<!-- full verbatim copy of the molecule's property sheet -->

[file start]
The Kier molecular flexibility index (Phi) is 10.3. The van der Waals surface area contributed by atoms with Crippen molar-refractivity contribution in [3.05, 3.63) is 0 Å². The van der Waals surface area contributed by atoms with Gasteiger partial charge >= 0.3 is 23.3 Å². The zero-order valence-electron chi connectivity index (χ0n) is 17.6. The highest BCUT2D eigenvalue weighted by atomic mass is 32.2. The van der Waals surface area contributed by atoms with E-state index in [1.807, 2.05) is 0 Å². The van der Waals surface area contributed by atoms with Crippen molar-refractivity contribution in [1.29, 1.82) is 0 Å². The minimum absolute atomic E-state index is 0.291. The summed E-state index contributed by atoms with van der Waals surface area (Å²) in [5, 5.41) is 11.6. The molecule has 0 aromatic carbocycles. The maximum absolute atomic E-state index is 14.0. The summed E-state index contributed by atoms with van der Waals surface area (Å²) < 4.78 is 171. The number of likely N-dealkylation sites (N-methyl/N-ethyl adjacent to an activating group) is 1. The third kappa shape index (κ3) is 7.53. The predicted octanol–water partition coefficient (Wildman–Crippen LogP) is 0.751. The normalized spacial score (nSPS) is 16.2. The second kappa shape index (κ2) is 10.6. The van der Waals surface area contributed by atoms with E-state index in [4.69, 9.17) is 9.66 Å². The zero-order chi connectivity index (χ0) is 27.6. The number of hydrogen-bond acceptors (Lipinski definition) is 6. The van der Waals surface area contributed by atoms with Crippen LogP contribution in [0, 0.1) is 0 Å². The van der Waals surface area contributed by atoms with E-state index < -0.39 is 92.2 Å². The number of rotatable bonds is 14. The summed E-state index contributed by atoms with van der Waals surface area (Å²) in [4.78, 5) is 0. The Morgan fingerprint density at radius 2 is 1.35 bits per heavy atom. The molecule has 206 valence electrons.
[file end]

The Kier molecular flexibility index (Phi) is 10.3. The van der Waals surface area contributed by atoms with Crippen molar-refractivity contribution in [3.05, 3.63) is 0 Å². The van der Waals surface area contributed by atoms with Gasteiger partial charge >= 0.3 is 23.3 Å². The zero-order valence-electron chi connectivity index (χ0n) is 17.6. The highest BCUT2D eigenvalue weighted by atomic mass is 32.2. The van der Waals surface area contributed by atoms with E-state index in [1.807, 2.05) is 0 Å². The van der Waals surface area contributed by atoms with Crippen molar-refractivity contribution in [1.29, 1.82) is 0 Å². The minimum absolute atomic E-state index is 0.291. The summed E-state index contributed by atoms with van der Waals surface area (Å²) in [5, 5.41) is 11.6. The molecule has 0 aromatic carbocycles. The maximum absolute atomic E-state index is 14.0. The summed E-state index contributed by atoms with van der Waals surface area (Å²) < 4.78 is 171. The number of likely N-dealkylation sites (N-methyl/N-ethyl adjacent to an activating group) is 1. The third kappa shape index (κ3) is 7.53. The predicted octanol–water partition coefficient (Wildman–Crippen LogP) is 0.751. The normalized spacial score (nSPS) is 16.2. The second kappa shape index (κ2) is 10.6. The van der Waals surface area contributed by atoms with E-state index in [4.69, 9.17) is 9.66 Å². The zero-order chi connectivity index (χ0) is 27.6. The number of hydrogen-bond acceptors (Lipinski definition) is 6. The van der Waals surface area contributed by atoms with Crippen LogP contribution in [0, 0.1) is 0 Å². The van der Waals surface area contributed by atoms with E-state index < -0.39 is 92.2 Å². The number of rotatable bonds is 14. The summed E-state index contributed by atoms with van der Waals surface area (Å²) in [4.78, 5) is 0. The Morgan fingerprint density at radius 2 is 1.35 bits per heavy atom. The molecule has 206 valence electrons.